Wednesday, May 27, 2009

What do Macedonian Facebook users do with the ads by Macedonian companies?

A survey of 450 Facebook users from Macedonia indicates that very few of them—one percent—actually use the benefits of e-commerce provided by this environment, and that over a third of them do not click on the advertisements by Macedonian firms served by this social networking platform. Even though majority claim to click on the advertisements, most of them do not do that often, and almost two thirds of them have visited the advertised websites only once.


To gather the data, I posted a note (simple text article) available to all Facebook users, containing the question and the alternative answers (closed set). Users were invited to provide the response via private messages or to post them as comments with the number of the alternatives, and additional info at their convenience. The decision to use a note, as opposed to a specialized poll or quiz application, was based on the aversion experienced as a user, and corroborated by other users, to the constant influx of invitations to install new applications.

This user-friendly approach and the nature of the social media contributed to increasing the number of participants, some of whom shared the link among their friends. The data gathering took place from May 20, 2009 till May 30, 2009.

All communication and inviting took place strictly in Macedonian language, in order to provide a sort of filter for foreign friends of the surveyor and the respondents who might notice their activity regarding the note.

The responses are based on respondents’ recall and can be used to gain a rough sketch of the current state of the affairs, but cannot be taken as precise measurement of the effectiveness of the Facebook ads, or the level of use of e-commerce in Macedonia. However, it must be taken into account that Facebook users as a group can be considered to be potentially more wired than the general population of Macedonia, for at least they need to know to use the web and e-mail to start using Facebook.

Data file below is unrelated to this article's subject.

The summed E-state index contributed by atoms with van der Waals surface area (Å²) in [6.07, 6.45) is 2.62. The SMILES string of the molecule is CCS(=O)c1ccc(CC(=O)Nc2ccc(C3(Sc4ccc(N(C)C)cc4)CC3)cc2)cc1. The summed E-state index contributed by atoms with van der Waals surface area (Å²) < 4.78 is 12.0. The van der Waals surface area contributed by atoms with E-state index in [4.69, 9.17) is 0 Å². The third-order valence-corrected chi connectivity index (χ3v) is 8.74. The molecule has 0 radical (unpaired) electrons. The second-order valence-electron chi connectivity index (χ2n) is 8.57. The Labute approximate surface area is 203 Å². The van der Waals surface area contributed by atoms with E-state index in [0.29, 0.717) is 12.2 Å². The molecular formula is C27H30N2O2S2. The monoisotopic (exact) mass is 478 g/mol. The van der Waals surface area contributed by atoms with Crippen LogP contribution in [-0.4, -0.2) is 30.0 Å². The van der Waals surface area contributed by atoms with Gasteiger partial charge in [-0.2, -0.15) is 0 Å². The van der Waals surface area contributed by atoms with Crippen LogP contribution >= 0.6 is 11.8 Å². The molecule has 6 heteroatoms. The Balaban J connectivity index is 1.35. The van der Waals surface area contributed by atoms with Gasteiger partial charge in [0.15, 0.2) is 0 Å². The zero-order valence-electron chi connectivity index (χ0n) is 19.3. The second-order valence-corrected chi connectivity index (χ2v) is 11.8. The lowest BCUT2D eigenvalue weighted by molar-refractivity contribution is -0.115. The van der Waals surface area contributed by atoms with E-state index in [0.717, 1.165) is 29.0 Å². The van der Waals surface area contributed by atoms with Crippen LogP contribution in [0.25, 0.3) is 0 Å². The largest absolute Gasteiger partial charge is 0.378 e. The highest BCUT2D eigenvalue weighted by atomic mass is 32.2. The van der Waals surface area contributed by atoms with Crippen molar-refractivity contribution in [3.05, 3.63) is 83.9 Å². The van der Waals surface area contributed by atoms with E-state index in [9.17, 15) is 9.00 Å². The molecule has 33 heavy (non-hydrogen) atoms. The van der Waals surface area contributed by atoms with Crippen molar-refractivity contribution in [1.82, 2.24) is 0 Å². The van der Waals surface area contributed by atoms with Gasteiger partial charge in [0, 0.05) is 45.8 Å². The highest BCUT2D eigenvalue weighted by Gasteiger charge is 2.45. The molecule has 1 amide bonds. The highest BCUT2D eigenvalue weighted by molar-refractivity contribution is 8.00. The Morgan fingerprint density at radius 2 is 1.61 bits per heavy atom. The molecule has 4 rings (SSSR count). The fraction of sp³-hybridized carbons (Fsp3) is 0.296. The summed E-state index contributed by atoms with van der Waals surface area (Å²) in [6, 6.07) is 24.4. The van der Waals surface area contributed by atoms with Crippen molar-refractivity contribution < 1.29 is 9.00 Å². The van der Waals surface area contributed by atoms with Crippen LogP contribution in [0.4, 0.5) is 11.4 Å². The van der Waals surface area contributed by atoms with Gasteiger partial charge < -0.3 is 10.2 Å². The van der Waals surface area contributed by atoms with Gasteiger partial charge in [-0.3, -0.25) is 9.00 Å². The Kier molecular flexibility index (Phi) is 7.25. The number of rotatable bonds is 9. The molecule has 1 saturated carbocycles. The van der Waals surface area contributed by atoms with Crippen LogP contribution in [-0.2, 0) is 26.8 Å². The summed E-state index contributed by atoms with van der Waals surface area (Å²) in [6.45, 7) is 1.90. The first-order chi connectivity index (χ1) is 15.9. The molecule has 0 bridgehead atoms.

In addition, six respondents, who reside outside of Macedonia, also took part in the survey. Their responses—that they do not notice such ads—confirming that the ads by Macedonian firms are targeted according to geographical location of the viewers. The responses by the Diaspora members were not included in the final tally.


Out of total of 456 survey respondents, 450 persons from Macedonia answered the question: “What do you do with the advertisements by Macedonian firms on Facebook?”. Cleared data from 435 respondents indicates that:
  • 27,4% do not notice those advertisements
  • 6,0% intentionally do not click on them
  • 37,0% click on those advertisements very rarely or never
  • 25,3% occasionally click on such advertisements, and
  • 4,4% often click on them
Several respondents who choose the first option also reported that they use Adblock Firefox Add-on, or other service which automatically prevents them from viewing ads. Future surveys on this topic should add this possibility as separate option.

In addition, the respondents were asked what they have done after clicking on such advertisements. The 294 survey participants, who first confirmed that they’ve clicked on such ads, responded as follows:
  • 67,7% - I have visited the advertised websites only once (then and never again).
  • 16,0% - I have returned to an advertised website several times.
  • 3,1% - I have placed an advertised website in the bookmarks/favorites.
  • 1,4% - I have bought a product or a service directly from such a site.
  • 0,3% - I have bought an advertised product or service via telephone.
  • 2,7% - I have bought an advertised product or service from a shop.